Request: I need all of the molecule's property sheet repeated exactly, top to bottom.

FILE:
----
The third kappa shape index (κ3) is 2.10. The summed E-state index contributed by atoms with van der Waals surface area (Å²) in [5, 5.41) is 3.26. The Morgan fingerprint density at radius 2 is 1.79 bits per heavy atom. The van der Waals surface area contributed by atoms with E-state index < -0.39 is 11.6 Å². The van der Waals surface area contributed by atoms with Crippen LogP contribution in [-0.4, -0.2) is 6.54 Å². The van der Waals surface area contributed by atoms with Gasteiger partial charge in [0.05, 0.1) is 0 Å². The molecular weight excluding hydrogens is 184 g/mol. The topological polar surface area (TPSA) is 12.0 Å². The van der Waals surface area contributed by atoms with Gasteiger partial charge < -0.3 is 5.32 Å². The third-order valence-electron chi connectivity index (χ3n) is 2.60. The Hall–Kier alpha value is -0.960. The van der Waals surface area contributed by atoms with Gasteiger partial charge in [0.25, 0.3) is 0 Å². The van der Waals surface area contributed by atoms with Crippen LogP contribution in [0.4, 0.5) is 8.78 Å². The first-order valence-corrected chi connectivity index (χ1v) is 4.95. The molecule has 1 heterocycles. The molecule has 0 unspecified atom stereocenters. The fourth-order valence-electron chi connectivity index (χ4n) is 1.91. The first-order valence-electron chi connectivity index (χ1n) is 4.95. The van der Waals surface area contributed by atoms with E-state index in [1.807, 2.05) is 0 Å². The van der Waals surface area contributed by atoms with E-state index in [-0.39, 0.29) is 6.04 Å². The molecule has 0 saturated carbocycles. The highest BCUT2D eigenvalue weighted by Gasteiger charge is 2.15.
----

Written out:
The third kappa shape index (κ3) is 2.10. The summed E-state index contributed by atoms with van der Waals surface area (Å²) in [5, 5.41) is 3.26. The Morgan fingerprint density at radius 2 is 1.79 bits per heavy atom. The van der Waals surface area contributed by atoms with E-state index < -0.39 is 11.6 Å². The van der Waals surface area contributed by atoms with Crippen LogP contribution in [-0.4, -0.2) is 6.54 Å². The van der Waals surface area contributed by atoms with Gasteiger partial charge in [0.05, 0.1) is 0 Å². The molecular weight excluding hydrogens is 184 g/mol. The topological polar surface area (TPSA) is 12.0 Å². The van der Waals surface area contributed by atoms with Gasteiger partial charge < -0.3 is 5.32 Å². The third-order valence-electron chi connectivity index (χ3n) is 2.60. The Hall–Kier alpha value is -0.960. The van der Waals surface area contributed by atoms with Gasteiger partial charge in [0.25, 0.3) is 0 Å². The van der Waals surface area contributed by atoms with Crippen LogP contribution in [0.4, 0.5) is 8.78 Å². The first-order valence-corrected chi connectivity index (χ1v) is 4.95. The molecule has 1 heterocycles. The molecule has 0 unspecified atom stereocenters. The fourth-order valence-electron chi connectivity index (χ4n) is 1.91. The first-order valence-electron chi connectivity index (χ1n) is 4.95. The van der Waals surface area contributed by atoms with E-state index in [1.807, 2.05) is 0 Å². The van der Waals surface area contributed by atoms with E-state index in [-0.39, 0.29) is 6.04 Å². The molecule has 0 saturated carbocycles. The highest BCUT2D eigenvalue weighted by Gasteiger charge is 2.15.